Apparently, the Stability Evaluation is used to determine if the patient knows how to walk. “Just stand by Kaitlyn and then walk towards Justin…no, slower! Slower!” squeaked the youngest, who was finally getting to do a test of her own. I walked slowly towards Justin, as all three scribbled furiously onto their clipboards. “OK, you passed the Stability Evaluation” said Kaitlyn.
After they had finished marking up my knees, ankles, and toes with a sharpie and ruler from Staples, Dr. Sanderson made his reappearance. “Is it true you yell at these fine young interns?” I asked him. “Only if they do evaluations they shouldn’t do,” he said, shooting them an evil glance. “Without asking me.” At this point, the smallest one lost her nerve completely and bolted into the bathroom.
“OK, Doc,” I said. “I’ll cut to the chase. I came in here at 4:30 and it’s now 9:45. I just need a prescription for those fancy custom-made inserts so my feet are happy. Can you give me that?” “Do you have diabetes?” He asked. “Um, no…..why?” “Because MetroPlus won’t pay for anything having to do with your feet unless you have diabetes.”
And, with a loud CRACK and a cackle of maniacal laughter, he disappeared on the spot. Well, no, he really just walked back to his office. The interns went off home for some warm milk and a half hour of Blues Clues before bed, and I Stability-Evaluationed myself out of there.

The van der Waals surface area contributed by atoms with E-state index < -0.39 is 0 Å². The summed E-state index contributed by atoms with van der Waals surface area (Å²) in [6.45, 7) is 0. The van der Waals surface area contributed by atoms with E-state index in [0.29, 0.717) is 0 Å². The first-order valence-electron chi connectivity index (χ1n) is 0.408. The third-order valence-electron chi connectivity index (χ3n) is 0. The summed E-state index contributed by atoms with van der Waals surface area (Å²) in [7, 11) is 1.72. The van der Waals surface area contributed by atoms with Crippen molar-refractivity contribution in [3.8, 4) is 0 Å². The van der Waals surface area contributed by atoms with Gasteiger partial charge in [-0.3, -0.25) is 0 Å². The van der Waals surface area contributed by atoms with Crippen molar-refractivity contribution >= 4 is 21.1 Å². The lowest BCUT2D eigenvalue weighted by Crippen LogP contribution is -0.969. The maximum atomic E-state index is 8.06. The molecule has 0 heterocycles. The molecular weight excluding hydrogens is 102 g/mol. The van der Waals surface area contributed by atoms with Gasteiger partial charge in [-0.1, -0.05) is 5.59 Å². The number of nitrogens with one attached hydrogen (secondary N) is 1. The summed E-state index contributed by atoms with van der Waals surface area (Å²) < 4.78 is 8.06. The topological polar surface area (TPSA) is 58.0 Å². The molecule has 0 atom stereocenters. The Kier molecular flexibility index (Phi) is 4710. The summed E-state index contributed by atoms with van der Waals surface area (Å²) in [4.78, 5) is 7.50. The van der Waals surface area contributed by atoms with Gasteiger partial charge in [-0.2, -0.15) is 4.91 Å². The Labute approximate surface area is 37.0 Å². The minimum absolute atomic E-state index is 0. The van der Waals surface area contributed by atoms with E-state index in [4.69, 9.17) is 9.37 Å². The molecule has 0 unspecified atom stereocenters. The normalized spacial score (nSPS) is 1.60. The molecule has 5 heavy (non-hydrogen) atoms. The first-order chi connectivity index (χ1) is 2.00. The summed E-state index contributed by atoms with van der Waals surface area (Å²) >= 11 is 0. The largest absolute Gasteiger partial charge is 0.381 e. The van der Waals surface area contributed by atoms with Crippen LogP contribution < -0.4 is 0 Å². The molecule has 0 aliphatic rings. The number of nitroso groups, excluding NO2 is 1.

The next encounter was with my assigned Primary Care Physician, who was conveniently located not two blocks from where we live. His name seemed strangely truncated, like something that gets cut off in an email header. Something like “Dr. Insu”. Insurrection? Insurance Fraud? The minute I walked into the office, I got a bad feeling, and not just because it seemed to be someone’s apartment. Maybe it was because they snatched my credit card from my fingers even before asking my name.
Before seeing Dr. Insu, I met his peppery nurse, who had just had a shouting match in a non-Russian Baltic language with someone unseen in the next room. She briskly took my vitals, then turned me over to the good doctor, who turned out to have the kind of oily, ingratiating smile that is most often seen on people who were war criminals in their native land. “Doctor, can you give me one of those allergy shots that are good for the whole season?” “80 bucks,” says the doc. “Plus it’s a c-note for this visit. My nurse says you didn’t meet your deductible yet …” (accusatory glare) “…so it’s going on your credit card.” “Fine.” I snapped. “Just give me the shot.” “How about a cardio test? Special today – only 75 dollars!”. “No thanks, just the shot.” “Blood work? A hundred and fifty?”. “No, just the shot, thanks.” With a resigned sigh, he left the room.
Soon, someone I hadn’t yet met came in, probably because they’d kept her chained in the basement until now. “How are you?” asked Igor’s twin sister. “ No blood work today? Cardio? No? OK, just the shot….” She pulled a small sealed vial out of a cabinet. “Oooo look! You’re getting a new one! This is the good stuff! Pull down your pants.” At this moment, the peppery nurse reappeared and attempted to cram a new patient into the same cubicle that Ms. Igor and myself were using, resulting in more shouting. Ms. Igor won. “She’s so rude,” says Ms. Igor as she jabs “the good stuff” into my butt cheek. Needless to say, I pulled up my pants, retrieved my credit card and checked it later to see if anyone had booked a flight to Latvia or Albania with it.
P.S. Now I have Hi Oscar (Magnacare), which is a bit more expensive than MetroPlus Gold, but at least I’m back to seeing First World doctors.